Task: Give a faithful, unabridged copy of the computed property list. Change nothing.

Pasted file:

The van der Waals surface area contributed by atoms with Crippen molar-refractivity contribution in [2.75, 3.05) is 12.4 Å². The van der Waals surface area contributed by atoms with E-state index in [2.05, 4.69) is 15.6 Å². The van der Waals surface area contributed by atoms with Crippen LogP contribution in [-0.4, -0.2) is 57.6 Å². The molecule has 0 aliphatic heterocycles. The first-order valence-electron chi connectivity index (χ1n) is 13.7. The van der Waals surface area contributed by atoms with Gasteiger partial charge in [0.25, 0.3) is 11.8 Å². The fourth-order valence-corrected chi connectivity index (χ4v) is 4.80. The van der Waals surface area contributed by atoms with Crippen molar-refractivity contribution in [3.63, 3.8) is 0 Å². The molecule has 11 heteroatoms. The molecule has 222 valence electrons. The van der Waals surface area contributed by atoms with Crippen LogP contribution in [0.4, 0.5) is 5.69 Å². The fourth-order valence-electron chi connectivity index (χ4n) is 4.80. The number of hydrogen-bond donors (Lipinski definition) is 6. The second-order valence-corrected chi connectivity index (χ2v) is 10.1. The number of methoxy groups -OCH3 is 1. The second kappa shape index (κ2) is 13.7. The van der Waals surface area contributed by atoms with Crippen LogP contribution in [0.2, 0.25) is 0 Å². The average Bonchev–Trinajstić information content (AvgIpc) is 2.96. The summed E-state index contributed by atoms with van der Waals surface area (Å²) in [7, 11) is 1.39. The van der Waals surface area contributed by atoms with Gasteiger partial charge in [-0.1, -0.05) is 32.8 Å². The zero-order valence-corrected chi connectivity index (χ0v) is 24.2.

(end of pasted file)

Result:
The van der Waals surface area contributed by atoms with Crippen molar-refractivity contribution in [2.75, 3.05) is 12.4 Å². The van der Waals surface area contributed by atoms with E-state index in [2.05, 4.69) is 15.6 Å². The van der Waals surface area contributed by atoms with Crippen LogP contribution in [-0.4, -0.2) is 57.6 Å². The molecule has 0 aliphatic heterocycles. The first-order valence-electron chi connectivity index (χ1n) is 13.7. The van der Waals surface area contributed by atoms with Gasteiger partial charge in [0.25, 0.3) is 11.8 Å². The fourth-order valence-corrected chi connectivity index (χ4v) is 4.80. The van der Waals surface area contributed by atoms with Crippen molar-refractivity contribution in [3.63, 3.8) is 0 Å². The molecule has 11 heteroatoms. The molecule has 222 valence electrons. The van der Waals surface area contributed by atoms with Crippen LogP contribution in [0.4, 0.5) is 5.69 Å². The fourth-order valence-electron chi connectivity index (χ4n) is 4.80. The number of hydrogen-bond donors (Lipinski definition) is 6. The second-order valence-corrected chi connectivity index (χ2v) is 10.1. The number of methoxy groups -OCH3 is 1. The second kappa shape index (κ2) is 13.7. The van der Waals surface area contributed by atoms with Crippen LogP contribution in [0.2, 0.25) is 0 Å². The average Bonchev–Trinajstić information content (AvgIpc) is 2.96. The summed E-state index contributed by atoms with van der Waals surface area (Å²) in [7, 11) is 1.39. The van der Waals surface area contributed by atoms with Gasteiger partial charge in [-0.1, -0.05) is 32.8 Å². The zero-order valence-corrected chi connectivity index (χ0v) is 24.2.